Last but not least. Here is a picture taken at an overlook parking spot on the highway that goes to Hot Springs and Little Rock.
Remember. Do what you can with what you have where you are. Trust in God, family and friends.
We live in the U.S.A. in a state called Arkansas. What some people may not know is about 80% of the land is hills and mountains. So we call it Rockansas. Rocks literally sprout from the ground. As a result around here if you want a garden, it’s a lot of hard labor, or you go with raised beds. Another issue where our homestead is located is the quality of the soil. It is sand, rock, and clay. Lots of clay. And rocks that multiply like rabbits using Viagra. But enough of my rambling. Let’s get to this update. Material gathering.
There is a couple about 50 miles from here in Oklahoma clearing land and harvesting cedar trees. She is giving away cedar mulch for free, so I went and got a pickup truck load. The tarp isn’t to keep it dry, its to keep the wind from blowing it away. This mulch will be used to line the paths in between my garden beds and the outer edges between the beds and fence. In the shed are 20 pieces of eight foot long 2×4’s. These are for the chicken coop. I am now hunting the local swap shop on Facebook and garage sales looking for old tin siding or roofing for that project.
After spending weeks and a little cash I finally got all of the junk and garbage left by previous owners gathered into one pile. The result is well worth it. Our driveway looks like someone lives here, instead of like an abandoned trailer park. Behind the burn pile you can see my relocated compost bin. It wasn’t getting hot enough, so I moved it to a spot where it gets a lot more sunlight. And I have cleared about 20 feet of the bank on our pond so we can now get to the water to fish. See those brown things around the tree in the middle picture? Rocks. I didn’t dig them up. I simply picked up the rocks on our land and along the road that goes from our house to the main road. Soon I will have enough to build a nice fire pit for us to enjoy in cooler weather. And the rocks will grow back. Just Kidding. But as the mountain “breathes” and the ground freezes more rocks will push their way up to the surface. It’s a never-ending supply of free building material. 🙂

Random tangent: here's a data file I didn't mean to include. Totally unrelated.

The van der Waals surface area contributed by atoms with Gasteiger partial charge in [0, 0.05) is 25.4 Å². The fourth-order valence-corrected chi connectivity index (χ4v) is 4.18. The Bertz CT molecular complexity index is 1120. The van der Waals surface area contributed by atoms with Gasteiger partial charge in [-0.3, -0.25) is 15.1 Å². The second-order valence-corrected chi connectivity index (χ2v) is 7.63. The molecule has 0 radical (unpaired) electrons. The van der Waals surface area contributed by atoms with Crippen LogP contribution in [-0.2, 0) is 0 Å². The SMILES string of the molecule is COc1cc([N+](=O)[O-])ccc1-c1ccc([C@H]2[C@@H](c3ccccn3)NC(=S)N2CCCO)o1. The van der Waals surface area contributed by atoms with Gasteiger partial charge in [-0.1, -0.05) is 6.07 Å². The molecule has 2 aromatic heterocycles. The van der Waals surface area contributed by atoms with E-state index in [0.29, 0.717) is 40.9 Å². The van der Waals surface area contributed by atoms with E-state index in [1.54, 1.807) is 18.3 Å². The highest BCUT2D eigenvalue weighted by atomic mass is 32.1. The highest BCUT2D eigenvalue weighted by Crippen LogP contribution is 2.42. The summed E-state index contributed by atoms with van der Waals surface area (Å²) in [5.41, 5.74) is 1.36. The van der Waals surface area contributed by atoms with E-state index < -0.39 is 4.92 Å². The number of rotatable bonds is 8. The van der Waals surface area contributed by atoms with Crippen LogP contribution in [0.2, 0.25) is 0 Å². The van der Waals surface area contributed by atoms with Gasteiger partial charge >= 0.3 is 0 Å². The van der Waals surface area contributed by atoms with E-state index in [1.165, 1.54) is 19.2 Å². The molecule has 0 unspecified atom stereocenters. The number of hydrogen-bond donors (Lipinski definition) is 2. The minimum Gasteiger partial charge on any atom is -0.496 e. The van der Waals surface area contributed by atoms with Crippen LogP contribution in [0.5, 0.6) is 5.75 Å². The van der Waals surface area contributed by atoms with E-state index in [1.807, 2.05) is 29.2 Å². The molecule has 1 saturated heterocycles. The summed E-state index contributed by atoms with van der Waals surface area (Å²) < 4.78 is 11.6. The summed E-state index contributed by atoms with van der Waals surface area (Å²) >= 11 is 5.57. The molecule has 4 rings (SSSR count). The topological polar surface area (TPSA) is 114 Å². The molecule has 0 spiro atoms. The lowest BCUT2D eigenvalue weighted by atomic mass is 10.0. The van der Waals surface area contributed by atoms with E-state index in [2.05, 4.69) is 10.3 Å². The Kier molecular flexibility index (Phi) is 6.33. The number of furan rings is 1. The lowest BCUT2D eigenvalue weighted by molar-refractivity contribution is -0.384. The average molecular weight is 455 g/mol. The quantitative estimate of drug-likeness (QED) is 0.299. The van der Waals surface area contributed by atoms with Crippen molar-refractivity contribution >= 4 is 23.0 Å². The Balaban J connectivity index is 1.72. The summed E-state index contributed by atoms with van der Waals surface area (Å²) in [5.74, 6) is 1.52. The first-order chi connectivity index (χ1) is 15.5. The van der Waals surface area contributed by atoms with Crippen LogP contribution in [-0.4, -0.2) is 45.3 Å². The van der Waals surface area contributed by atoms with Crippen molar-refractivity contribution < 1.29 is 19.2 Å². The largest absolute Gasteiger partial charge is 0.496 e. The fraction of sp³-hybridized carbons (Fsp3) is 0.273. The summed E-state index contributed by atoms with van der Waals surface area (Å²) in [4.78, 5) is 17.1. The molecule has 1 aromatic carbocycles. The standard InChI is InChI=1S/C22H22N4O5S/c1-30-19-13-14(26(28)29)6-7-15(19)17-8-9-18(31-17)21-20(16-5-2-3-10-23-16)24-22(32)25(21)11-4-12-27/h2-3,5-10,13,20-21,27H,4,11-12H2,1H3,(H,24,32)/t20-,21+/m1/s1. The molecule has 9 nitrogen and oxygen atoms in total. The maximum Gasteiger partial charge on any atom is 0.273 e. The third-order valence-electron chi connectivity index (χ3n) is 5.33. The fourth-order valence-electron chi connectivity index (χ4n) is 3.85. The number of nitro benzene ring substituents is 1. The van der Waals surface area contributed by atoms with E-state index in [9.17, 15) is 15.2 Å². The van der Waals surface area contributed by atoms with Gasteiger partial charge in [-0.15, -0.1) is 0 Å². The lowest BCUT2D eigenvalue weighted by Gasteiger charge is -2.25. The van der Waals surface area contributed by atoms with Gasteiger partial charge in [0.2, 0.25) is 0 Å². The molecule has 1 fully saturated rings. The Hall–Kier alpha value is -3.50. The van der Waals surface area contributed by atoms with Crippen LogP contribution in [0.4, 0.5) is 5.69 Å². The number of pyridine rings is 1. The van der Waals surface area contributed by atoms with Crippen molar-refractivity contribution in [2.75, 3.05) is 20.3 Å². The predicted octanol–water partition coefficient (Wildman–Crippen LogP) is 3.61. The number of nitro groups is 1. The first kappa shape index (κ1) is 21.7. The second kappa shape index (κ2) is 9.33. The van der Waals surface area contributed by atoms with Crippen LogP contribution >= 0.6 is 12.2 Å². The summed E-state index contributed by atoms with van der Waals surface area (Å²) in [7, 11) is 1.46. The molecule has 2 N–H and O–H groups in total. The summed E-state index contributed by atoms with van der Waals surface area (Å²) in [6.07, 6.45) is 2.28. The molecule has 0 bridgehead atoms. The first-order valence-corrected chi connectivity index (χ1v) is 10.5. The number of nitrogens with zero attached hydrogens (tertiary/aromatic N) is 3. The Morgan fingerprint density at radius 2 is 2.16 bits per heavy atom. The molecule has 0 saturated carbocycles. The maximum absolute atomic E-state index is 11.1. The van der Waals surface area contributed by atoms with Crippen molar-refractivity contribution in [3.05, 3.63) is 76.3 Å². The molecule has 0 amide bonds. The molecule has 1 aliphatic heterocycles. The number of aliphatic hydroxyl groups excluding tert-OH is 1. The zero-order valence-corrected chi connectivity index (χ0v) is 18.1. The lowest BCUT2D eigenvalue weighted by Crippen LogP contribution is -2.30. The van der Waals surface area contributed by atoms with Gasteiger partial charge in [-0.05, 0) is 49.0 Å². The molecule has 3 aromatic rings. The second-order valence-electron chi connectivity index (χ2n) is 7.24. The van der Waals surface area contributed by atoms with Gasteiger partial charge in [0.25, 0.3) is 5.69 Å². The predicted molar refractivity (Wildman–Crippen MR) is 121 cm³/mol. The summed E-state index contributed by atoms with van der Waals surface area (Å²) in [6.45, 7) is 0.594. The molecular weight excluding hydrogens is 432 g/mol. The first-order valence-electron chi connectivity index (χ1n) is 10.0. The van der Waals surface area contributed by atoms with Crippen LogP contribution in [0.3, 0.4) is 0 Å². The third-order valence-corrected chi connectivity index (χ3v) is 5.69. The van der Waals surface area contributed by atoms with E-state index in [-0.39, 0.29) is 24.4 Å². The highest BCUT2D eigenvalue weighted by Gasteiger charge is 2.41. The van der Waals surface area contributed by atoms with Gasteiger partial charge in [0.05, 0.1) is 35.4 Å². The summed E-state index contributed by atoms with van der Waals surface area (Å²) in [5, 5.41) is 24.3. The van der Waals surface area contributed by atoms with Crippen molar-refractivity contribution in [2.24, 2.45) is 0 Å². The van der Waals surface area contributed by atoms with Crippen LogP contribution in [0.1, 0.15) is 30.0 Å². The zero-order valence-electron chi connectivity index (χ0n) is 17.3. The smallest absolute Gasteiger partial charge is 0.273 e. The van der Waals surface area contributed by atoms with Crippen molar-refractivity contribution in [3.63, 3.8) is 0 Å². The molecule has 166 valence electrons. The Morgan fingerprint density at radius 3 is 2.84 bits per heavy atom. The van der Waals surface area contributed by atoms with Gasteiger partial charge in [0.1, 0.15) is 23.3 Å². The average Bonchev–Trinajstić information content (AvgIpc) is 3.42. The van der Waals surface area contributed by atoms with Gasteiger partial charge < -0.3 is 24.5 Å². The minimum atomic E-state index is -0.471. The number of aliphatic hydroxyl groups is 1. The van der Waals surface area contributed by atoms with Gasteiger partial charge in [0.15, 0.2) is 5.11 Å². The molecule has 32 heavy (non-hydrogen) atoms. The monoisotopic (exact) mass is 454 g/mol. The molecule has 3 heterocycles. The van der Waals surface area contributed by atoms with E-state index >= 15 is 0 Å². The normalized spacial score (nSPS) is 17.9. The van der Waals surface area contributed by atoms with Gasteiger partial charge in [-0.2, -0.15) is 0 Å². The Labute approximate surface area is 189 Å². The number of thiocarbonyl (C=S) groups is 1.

God has been very, very good to us. We seldom have spare cash, but we have a home that’s paid for, food to eat and most important of all, each other. That is what it is all about. Faith. Family. Friends. The “simple” life isn’t always easy. But with faith and family it can be very rewarding. Tell your people you love them every day.
Stay salty! Stay the course! Finish the race! You can do it with God’s help.
There is a time in every person’s life when they learn that doing nothing is a fine art. And that it takes determination and planning to accomplish nothing. Alas the good times seldom last. We acquired a pickup truck. And now I have no excuse to continue to ignore projects.
First up was the small deck on what is actually the back of the house.
The old deck will be dismantled and used along with new and old wire weld fencing to turn our tiny garden into something that can start producing food in large enough quantities to put a dent in the grocery bill. Not to mention tastier and healthier.
My peas failed but the kale, beans, potatoes and squash are looking good. The black object on the old deck is a 100 year old cast iron wood stove that I bought for a good price. Some of the nuts and bolts need replaced but all the hardware is there. I am in the process of cleaning it up to stop the rust and reconditioning the burner plates. It will eventually wind up in our cabin when it gets built. Or maybe a really big paperweight!
My one wish is that I was a young man again for a few years. I would purchase a chainsaw powered sawmill and make my own lumber with the trees we have on our farm. But alas that is not to be. So I am on the hunt now for people selling old sheds and outbuildings that I can scavenge. And staying cool.
Anyone else out there had a major purchase such as a car or tractor lately? And if so do you find your project list shrinking or growing? Mine seems to be growing. Sigh. It may be years before I can be lazy again. Ah well such is life.
Stay salty! Until next time.
Spring is fading away and the summer sun is demanding its turn. My small garden is looking ok and we have green sunfish proliferating in our small pond. My Elohim has been very good to us and our cup is running over. Here are a couple of pictures of the garden. The potato plants are blooming. The peas are making pods. The wife has been enjoying the kale and Swiss chard in her take to work dinners.
The bare trees and seemingly endless vista of brown and grey dreariness seen from our deck has given way to the renewing of life.